In 1982, the last week of September became a week dedicated to celebrating the freedom to read. Since then, Banned Books Week (BBW) has spread to libraries and bookstores across the country. The work has become a nation wide effort to fight for our freedom, not only to say what we want, but to read what we want. BBW is about drawing attention to the issue of censorship by promoting commonly challenged, or banned books, no matter how unpopular or unorthodox.

BBW was founded in response to a surge of book challenges in 1982, and since then, more than 11,000 books have been challenged.

According to the American Library Association, 348 challenges were reported to the Office of Intellectual Freedom in 2010. This number has surprisingly decreased compared to the 460 in 2009 and 513 in 2008. Despite this decrease, book bannings are still a prevalent issue that plagues our freedom to literature.

The ALA’s Office for Intellectual Freedom has compiled a list of book banning attempts from around the country. Since the majority of challenges occur in schools, most banned books are the classics from middle and high school curriculum.

Among some of the most surprising banned books are “A Brave New World” by Aldous Huxley, “Fahrenheit 451” by Ray Bradbury, “The Perks of Being a Wallflowers” by Stephen Chbosky, “Slaughterhouse-Five” by Kurt Vonnegut, “Bridge To Terabithia” by Katherine Paterson, “The Lord of the Rings” by J.R.R. Tolkien, “Their Eyes Were Watching God” by Zora Neale Hurston, and the most recent, “The Hunger Games” by Suzanne Collins. In protest of censorship, join in this year’s BBW through one of its many events.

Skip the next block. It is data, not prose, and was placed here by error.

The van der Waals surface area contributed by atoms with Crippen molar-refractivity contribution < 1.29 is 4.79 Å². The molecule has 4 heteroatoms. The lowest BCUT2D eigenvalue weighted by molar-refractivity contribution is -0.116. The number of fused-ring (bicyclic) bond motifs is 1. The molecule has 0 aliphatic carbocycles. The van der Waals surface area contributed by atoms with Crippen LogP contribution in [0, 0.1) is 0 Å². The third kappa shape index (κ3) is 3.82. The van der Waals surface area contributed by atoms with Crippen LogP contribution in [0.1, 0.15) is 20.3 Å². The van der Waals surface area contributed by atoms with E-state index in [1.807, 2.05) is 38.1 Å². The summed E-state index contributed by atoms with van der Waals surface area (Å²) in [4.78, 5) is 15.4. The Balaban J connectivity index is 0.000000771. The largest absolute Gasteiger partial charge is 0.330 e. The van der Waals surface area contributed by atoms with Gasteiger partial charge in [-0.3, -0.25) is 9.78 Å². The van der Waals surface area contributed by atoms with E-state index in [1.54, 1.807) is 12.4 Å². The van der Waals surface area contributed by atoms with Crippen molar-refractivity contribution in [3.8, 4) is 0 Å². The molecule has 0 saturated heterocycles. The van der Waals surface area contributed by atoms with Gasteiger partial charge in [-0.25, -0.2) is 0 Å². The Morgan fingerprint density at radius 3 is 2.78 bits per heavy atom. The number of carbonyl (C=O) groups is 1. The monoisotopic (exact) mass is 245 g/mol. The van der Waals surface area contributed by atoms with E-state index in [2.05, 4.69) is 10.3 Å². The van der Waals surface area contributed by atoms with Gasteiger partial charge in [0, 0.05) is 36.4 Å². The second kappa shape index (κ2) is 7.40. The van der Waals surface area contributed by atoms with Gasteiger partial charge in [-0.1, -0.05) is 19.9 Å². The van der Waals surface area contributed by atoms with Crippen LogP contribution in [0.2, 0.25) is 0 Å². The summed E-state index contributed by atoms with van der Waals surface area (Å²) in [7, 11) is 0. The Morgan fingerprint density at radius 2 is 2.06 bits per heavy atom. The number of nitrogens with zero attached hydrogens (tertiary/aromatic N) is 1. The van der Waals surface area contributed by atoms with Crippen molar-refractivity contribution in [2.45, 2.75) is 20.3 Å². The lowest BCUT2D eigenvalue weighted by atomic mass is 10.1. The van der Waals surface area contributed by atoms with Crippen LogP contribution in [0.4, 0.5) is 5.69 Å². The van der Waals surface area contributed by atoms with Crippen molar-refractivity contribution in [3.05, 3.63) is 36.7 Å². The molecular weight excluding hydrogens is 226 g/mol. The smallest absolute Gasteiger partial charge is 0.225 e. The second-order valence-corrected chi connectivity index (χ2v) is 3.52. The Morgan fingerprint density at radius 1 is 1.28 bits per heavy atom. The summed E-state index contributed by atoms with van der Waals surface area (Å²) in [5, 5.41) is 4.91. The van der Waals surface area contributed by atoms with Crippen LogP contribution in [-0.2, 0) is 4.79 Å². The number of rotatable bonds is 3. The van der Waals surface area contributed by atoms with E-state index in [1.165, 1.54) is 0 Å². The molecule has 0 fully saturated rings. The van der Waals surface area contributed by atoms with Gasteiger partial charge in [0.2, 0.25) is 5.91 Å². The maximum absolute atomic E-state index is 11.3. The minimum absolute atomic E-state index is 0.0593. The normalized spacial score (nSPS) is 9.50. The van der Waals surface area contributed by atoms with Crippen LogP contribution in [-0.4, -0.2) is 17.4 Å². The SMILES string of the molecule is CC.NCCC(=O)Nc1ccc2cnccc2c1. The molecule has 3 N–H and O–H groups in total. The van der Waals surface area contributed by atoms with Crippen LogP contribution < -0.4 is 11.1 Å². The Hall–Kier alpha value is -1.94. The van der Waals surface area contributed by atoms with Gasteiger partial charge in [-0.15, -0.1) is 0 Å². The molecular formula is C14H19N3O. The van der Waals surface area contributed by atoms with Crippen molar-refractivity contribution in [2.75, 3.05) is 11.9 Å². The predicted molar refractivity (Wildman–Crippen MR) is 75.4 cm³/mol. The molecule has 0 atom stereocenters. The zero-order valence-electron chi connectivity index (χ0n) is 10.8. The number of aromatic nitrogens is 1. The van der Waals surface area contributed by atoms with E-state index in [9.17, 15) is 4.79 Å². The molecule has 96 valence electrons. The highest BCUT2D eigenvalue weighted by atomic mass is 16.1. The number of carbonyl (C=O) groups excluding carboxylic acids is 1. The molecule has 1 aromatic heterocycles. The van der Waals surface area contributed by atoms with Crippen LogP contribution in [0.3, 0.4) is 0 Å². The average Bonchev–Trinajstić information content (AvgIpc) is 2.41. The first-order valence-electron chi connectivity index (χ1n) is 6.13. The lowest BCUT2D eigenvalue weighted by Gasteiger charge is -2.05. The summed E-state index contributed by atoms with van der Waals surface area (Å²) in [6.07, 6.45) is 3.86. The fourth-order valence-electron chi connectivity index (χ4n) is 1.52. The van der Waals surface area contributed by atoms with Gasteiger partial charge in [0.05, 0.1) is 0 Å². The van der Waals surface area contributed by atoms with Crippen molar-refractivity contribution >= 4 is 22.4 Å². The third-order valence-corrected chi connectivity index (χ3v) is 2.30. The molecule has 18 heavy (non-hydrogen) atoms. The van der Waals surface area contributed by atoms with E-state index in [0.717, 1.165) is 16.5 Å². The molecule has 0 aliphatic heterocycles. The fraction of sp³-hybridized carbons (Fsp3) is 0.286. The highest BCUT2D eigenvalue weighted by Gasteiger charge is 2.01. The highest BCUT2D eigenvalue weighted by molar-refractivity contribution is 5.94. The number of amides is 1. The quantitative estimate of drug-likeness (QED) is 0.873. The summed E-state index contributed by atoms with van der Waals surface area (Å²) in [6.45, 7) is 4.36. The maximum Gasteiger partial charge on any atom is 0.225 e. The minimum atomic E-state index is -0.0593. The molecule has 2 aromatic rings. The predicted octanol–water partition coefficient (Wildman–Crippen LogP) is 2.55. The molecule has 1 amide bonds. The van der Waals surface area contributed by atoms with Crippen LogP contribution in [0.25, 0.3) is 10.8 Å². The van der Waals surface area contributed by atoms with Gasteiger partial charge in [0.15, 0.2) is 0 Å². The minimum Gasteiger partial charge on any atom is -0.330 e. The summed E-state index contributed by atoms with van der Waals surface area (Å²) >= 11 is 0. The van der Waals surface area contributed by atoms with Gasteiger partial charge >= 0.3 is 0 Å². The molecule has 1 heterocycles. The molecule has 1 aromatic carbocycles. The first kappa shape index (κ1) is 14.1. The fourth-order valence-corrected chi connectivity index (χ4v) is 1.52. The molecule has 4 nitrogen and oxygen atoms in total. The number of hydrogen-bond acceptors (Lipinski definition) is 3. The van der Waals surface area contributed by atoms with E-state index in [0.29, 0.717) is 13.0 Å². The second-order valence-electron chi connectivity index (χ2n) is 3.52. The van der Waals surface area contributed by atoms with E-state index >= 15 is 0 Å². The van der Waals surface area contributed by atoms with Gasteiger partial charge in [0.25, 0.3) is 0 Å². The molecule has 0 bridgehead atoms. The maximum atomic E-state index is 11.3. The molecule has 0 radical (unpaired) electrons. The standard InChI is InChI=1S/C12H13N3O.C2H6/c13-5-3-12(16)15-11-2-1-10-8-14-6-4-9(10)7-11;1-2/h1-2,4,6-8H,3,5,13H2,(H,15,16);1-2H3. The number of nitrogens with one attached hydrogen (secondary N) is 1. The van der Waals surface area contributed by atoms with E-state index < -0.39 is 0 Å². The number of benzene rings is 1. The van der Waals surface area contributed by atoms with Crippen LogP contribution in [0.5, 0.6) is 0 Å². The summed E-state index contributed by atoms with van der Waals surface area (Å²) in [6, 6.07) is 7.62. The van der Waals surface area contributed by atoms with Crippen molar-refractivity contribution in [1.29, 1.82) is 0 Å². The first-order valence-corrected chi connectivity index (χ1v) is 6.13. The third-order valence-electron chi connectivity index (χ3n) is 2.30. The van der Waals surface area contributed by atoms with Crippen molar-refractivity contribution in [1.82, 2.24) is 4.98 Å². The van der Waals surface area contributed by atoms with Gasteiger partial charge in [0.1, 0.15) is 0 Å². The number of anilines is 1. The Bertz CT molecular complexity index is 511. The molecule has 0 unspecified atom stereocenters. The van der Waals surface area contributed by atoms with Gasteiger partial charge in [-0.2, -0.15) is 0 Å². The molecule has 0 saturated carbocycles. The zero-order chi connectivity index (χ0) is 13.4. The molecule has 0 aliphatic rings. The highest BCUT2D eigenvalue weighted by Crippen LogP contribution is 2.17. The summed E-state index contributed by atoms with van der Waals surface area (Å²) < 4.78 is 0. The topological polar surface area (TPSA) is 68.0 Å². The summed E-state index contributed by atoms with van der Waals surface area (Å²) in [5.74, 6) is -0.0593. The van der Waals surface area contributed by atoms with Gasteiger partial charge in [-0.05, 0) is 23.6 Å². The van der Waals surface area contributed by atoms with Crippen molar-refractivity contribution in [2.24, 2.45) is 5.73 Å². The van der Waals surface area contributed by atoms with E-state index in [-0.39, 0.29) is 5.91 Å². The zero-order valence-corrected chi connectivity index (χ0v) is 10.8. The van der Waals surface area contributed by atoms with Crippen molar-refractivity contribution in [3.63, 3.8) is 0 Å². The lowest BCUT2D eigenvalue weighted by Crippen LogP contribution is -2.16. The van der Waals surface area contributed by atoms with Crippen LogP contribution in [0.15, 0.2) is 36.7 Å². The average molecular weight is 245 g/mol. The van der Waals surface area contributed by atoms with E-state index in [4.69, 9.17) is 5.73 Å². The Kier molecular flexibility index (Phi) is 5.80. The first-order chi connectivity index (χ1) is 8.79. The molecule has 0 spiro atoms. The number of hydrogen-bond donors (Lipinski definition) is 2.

Banned Books Week 2011 runs Sept. 24 through Oct. 1, and will feature many events including a new type of read-out. Since Banned Books Week began, libraries and bookstores have hosted local readings of commonly challenged or banned books, also known as read-outs, but this year’s BBW will feature virtual read-outs for the first time.

Readers from all over the world can now participate in one huge read-out. By visiting the Banned Books Week YouTube channel, readers can post videos of themselves reading excerpts from their favorite banned books.

Locally, the San Antonio Public Library will be celebrating Banned Books Week by holding events at two local libraries. Mission Library will host an event, Tuesday, Sept. 27, from 5:00 p.m. to 7:00 p.m. called “Banned Movie Night,” which will present a movie based on a banned book.

Saturday, Oct. 1 at 11:00 a.m., the Parman Library will have “A Chat with William Faulkner.” This event will feature a live performance of Dr. John D. Anderson, associate professor at Boston’s Emerson College, who will embody Faulkner himself.

This performance will include a read-out from Faulkner’s banned novels: “As I Lay Dying,” “Absalom, Absalom” and “The Sound and the Fury.”

This Banned Books Week, celebrate one of your favorite books by attending a local event or by recording a virtual read-out of your own. And remember, it’s your right to read.

 

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